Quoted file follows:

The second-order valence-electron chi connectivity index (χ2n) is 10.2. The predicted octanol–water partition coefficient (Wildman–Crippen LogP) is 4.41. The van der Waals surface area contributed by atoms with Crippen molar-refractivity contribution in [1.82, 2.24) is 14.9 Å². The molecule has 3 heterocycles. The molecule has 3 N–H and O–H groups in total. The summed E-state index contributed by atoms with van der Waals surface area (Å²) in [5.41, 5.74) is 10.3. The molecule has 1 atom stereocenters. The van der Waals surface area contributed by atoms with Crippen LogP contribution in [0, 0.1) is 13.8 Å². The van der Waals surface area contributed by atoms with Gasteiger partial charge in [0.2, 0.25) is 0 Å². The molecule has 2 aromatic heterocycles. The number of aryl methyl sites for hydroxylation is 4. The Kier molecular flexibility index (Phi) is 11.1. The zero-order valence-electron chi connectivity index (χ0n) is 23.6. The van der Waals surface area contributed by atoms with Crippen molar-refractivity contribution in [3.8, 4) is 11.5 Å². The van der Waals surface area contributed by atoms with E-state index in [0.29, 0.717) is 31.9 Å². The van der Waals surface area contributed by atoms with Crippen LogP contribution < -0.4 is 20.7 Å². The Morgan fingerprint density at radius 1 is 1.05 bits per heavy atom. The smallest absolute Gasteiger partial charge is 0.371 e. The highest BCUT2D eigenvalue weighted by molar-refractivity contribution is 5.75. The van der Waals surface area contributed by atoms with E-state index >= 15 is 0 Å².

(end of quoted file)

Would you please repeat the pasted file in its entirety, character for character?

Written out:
The second-order valence-electron chi connectivity index (χ2n) is 10.2. The predicted octanol–water partition coefficient (Wildman–Crippen LogP) is 4.41. The van der Waals surface area contributed by atoms with Crippen molar-refractivity contribution in [1.82, 2.24) is 14.9 Å². The molecule has 3 heterocycles. The molecule has 3 N–H and O–H groups in total. The summed E-state index contributed by atoms with van der Waals surface area (Å²) in [5.41, 5.74) is 10.3. The molecule has 1 atom stereocenters. The van der Waals surface area contributed by atoms with Crippen LogP contribution in [0, 0.1) is 13.8 Å². The van der Waals surface area contributed by atoms with Gasteiger partial charge in [0.2, 0.25) is 0 Å². The molecule has 2 aromatic heterocycles. The number of aryl methyl sites for hydroxylation is 4. The Kier molecular flexibility index (Phi) is 11.1. The zero-order valence-electron chi connectivity index (χ0n) is 23.6. The van der Waals surface area contributed by atoms with Crippen molar-refractivity contribution in [3.8, 4) is 11.5 Å². The van der Waals surface area contributed by atoms with E-state index in [0.29, 0.717) is 31.9 Å². The van der Waals surface area contributed by atoms with Crippen LogP contribution < -0.4 is 20.7 Å². The Morgan fingerprint density at radius 1 is 1.05 bits per heavy atom. The smallest absolute Gasteiger partial charge is 0.371 e. The highest BCUT2D eigenvalue weighted by molar-refractivity contribution is 5.75. The van der Waals surface area contributed by atoms with E-state index >= 15 is 0 Å².